Nevin Manimala Statistics

Physical Function and Fatigue Recovery at 6-Months after Hospitalization for COVID-19

PM R. 2022 Jun 21. doi: 10.1002/pmrj.12866. Online ahead of print.


INTRODUCTION: There are an increasing number of individuals with long-term symptoms of coronavirus-19 disease (COVID-19); however, the prognosis for recovery of physical function and fatigue after COVID-19 is uncertain. Here we report the changes in functional recovery between 1- and 6-months after hospitalization of adults hospitalized for COVID-19 and explore the baseline factors associated with physical function recovery.

METHODS: A prospective cohort study was performed of adult COVID-19 survivors 1-month and 6-months after hospital discharge. Participants completed standardized telephone interviews assessing three outcome domains: basic and instrumental activities of daily living (ADLs) performance, fatigue, and general physical function (Health Assessment Questionnaire [HAQ]). Statistical analysis included t-tests for continuous measures and chi-square or Fisher’s Exact tests for categorical measures.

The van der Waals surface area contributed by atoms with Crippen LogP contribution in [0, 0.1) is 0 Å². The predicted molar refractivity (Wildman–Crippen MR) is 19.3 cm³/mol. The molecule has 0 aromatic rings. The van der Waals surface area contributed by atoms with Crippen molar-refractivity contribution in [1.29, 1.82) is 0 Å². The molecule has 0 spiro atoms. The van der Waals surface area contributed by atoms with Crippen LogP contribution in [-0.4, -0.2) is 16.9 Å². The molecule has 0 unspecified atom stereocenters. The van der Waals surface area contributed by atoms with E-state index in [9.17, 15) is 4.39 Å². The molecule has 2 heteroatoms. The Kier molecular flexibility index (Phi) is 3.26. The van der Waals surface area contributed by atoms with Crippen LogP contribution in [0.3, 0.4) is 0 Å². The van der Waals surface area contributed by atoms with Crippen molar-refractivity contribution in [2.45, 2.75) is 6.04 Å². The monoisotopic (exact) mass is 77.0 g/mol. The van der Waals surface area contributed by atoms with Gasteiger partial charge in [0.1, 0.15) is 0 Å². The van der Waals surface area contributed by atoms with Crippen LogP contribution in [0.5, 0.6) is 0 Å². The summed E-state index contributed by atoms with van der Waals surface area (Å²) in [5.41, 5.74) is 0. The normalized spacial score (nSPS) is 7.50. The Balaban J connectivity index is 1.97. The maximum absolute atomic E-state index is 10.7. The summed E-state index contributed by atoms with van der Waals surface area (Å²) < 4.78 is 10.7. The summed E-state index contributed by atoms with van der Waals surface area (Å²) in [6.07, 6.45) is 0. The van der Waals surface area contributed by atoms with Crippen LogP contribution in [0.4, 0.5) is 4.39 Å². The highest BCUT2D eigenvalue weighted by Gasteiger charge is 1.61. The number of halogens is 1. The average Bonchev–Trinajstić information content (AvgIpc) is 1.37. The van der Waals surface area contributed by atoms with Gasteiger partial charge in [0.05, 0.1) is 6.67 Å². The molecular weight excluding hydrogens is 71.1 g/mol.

RESULTS: The age of participants (n = 92) ranged from 22 to 95 (54.3 ± 17.2) years. Across outcome domains, a majority (63-67%) of participants developed new ADL impairment, fatigue, or worsening HAQ severity by 1 month. Of those, 50-79% partially or fully recovered by 6 months, but 21-50% did not recover at least partially. Fifteen to 30% developed new impairment between 1-and 6-months. For those without any improvement in ADL impairments at 6 months, lower socioeconomic status was significantly more common (p = 0.01) and age ≥ 65 (p = 0.06), trending towards being more common.

CONCLUSIONS: In our cohort, a substantial proportion of the participants who developed new ADL impairment, worsening fatigue, or HAQ severity after hospitalization for COVID-19 did not recover at least partially by 6-months after discharge. Evaluating functional status one month after discharge may be important in understanding functional prognosis and recovery after hospitalization for COVID-19. This article is protected by copyright. All rights reserved.

PMID:35726518 | DOI:10.1002/pmrj.12866

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